ORIGINALLY PUBLISHED | MAY 16, 1912 | THE FARMER'S ADVOCATE
The increase in soil productivity, if such is ever made, must depend largely on the four following factors, cited by C.R. Barns of Minnesota Agricultural College, viz: (1) A liberal and persistent use of fertilizers; (2) the careful selection of seed, which, if persisted in year after year will of itself result in a great increase in yield; (3) a systematic rotation of crops; (4) better cultivation and tillage. The first of these factors involves the keeping of all the live stock possible, and the saving of every particle of manure. Add to this the frequent plowing under of green crops, and the enrichment may equal that attained in Europe and elsewhere by the use of artificial fertilizers. The cost of such fertilizers is always to be taken into consideration in comparing the production of European with that of home lands. The important of seed selection is now fully recognized. This and the other two factors are within the control of practically every farmer bent upon securing a big crop.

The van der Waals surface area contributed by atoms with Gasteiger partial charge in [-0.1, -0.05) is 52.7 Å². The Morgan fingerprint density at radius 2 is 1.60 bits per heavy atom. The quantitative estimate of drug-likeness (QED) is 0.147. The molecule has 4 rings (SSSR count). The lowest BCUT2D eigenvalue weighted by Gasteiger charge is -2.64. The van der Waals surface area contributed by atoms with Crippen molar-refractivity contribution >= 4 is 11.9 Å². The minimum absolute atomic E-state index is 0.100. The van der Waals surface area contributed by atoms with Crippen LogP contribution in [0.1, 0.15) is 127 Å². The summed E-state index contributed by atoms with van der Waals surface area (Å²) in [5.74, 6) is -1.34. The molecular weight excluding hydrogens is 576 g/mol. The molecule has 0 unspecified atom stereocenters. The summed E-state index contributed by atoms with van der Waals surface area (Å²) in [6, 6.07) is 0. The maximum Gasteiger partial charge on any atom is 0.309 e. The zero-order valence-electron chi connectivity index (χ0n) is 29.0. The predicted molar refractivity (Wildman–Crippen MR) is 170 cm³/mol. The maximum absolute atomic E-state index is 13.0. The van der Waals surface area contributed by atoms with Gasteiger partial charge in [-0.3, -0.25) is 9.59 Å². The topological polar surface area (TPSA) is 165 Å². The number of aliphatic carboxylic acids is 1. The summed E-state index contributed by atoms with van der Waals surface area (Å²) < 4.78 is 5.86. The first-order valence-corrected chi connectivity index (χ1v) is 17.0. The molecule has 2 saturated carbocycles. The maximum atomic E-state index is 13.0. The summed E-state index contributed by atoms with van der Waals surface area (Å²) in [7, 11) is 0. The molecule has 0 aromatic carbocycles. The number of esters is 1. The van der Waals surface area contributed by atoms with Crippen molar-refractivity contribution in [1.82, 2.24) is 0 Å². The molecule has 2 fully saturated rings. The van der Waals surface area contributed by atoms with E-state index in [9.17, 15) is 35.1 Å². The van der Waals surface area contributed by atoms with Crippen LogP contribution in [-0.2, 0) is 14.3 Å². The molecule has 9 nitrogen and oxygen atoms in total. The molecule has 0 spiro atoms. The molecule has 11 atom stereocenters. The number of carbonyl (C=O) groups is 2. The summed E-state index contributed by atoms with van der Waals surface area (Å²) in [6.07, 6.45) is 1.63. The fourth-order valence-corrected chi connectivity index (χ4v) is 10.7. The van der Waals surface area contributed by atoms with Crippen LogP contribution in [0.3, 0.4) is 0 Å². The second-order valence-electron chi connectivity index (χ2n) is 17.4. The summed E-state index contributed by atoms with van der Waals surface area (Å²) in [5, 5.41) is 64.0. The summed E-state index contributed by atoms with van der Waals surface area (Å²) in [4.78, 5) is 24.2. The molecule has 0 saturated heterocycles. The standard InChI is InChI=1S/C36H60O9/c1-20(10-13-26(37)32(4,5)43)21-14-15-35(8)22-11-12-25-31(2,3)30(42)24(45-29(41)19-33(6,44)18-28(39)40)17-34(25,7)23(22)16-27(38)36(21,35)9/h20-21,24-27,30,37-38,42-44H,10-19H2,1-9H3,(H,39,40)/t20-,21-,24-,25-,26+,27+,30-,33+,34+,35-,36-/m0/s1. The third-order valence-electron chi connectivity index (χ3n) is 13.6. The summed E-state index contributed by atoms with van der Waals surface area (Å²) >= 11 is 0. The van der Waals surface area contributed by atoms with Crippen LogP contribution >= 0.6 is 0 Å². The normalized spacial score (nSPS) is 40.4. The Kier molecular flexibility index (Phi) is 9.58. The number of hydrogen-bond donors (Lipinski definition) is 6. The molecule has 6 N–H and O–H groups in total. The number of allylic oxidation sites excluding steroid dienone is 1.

The importance which is given to farmyard manure and green crops as fertilizers is worthy of note. Organic nitrogen can only be added to the soil by the use of these materials. Humus is one of the greatest acting factors in soil fertility. Humus is decaying plant material, or, in other words, barnyard manure or green crops plowed under. These two, supplemented with artificial or mineral fertilizers, and used in sufficient quantity, insure any farm against deterioration in fertility, provided the other three conditions herein enumerated are carefully carried out.